Are there really any cultures like that anymore?

... the US of A? ;)

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Living in a state free from the burdens of privacy and democracy since 2008-06-18.


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 Post subject:
PostPosted: Mon Nov 15, 2004 5:28 pm 
gnolam wrote:
Berken wrote:
Travellar wrote:
Go to BBC or CNN or Fox if you want his resume, The things I find important are his prior expierience as a soldier, (an exceptional one at that), and the clout that has given him in dealing with many cultures that value fighting prowess above political cunning.

Are there really any cultures like that anymore?

... the US of A? ;)

While we tend to get irritated with diplomacy---it never works in movies, of course, because that would make for a dull plot---the entire modern culture of diplomacy was invented in Europe by leaders trying to escape the endless devastating wars of the 16th and 17th Centuries. A good diplomat is the oil on the troubled waters of clashing cultures and goals. His primary job is resolving issues with the minimal amount of excitement. Like a lawyer, he has to cultivate a certain respect for process over outcome and hypocrisy over bluntness. These tools allow nations to back away from a crisis feeling that they've gotten something for their trouble and salvaged their pride. Hence, he gets criticised by a lot of people, right up until the moment they need his services.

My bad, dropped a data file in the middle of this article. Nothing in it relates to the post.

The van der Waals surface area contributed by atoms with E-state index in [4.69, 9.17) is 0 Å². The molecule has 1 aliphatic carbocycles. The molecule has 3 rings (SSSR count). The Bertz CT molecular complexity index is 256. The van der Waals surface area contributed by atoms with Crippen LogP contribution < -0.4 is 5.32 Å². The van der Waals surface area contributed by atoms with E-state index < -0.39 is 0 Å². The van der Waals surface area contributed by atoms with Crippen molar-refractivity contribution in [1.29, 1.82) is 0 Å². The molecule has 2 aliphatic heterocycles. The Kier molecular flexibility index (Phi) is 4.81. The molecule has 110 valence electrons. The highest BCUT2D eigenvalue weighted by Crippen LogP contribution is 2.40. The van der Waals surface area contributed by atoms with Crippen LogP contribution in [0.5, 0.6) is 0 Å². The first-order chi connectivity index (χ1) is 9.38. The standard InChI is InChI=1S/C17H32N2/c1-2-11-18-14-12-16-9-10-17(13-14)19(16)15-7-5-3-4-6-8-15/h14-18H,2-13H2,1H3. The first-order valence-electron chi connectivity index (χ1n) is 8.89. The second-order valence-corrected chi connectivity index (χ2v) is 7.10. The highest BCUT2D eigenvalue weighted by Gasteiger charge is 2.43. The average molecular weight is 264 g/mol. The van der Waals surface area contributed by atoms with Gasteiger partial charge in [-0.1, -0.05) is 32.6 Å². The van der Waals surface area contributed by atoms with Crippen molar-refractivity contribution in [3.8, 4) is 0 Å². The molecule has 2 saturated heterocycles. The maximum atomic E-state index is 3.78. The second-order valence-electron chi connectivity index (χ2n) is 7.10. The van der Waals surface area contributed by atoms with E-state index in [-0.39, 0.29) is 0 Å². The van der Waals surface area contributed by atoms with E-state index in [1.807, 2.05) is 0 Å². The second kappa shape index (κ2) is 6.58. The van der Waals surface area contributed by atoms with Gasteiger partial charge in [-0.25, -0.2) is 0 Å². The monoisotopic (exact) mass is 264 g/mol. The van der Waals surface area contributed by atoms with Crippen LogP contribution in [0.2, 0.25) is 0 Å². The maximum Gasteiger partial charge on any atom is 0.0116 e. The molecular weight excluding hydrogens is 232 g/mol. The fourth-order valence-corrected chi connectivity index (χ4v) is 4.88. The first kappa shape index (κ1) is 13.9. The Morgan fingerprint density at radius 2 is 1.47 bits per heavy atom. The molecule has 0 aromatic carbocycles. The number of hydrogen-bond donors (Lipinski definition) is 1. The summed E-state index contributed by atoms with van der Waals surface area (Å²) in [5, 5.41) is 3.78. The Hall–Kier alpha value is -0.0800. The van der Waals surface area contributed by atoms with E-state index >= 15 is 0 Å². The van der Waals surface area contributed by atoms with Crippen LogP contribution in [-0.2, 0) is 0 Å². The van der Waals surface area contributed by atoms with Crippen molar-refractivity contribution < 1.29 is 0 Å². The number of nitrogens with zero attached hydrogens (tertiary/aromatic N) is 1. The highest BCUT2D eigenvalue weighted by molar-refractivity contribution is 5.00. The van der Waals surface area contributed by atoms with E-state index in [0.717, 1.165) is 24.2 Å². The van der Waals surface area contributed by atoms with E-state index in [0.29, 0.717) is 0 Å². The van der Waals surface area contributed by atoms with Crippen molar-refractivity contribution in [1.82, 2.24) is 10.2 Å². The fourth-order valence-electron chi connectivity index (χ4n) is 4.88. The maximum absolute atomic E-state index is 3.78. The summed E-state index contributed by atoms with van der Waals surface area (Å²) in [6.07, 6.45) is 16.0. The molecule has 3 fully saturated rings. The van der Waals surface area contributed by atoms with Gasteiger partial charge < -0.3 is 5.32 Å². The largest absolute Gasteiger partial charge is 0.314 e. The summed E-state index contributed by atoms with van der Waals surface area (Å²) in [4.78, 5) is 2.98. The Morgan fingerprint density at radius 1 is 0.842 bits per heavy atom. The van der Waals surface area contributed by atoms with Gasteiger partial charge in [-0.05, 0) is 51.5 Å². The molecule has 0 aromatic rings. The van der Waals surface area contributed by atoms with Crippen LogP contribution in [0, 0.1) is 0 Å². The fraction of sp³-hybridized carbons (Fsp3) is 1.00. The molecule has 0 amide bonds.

The US was founded and primarily peopled by Europeans trying to get away from militaristic societies. We encountered a number of small-scale militaristic cultures while overrunning the continent and always referred to them as "savages." Right up until the Cold War, we prided ourselves on being the least militarized of the great powers of the world, less so than any country our size had ever been. That sense of pride may have disappated somewhat over the years, but the principles behind it were sound.

So, the United States, least of all countries, should not be a good example of a nation that honors military skills over peaceful skills. I certainly hope it isn't.


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 Post subject: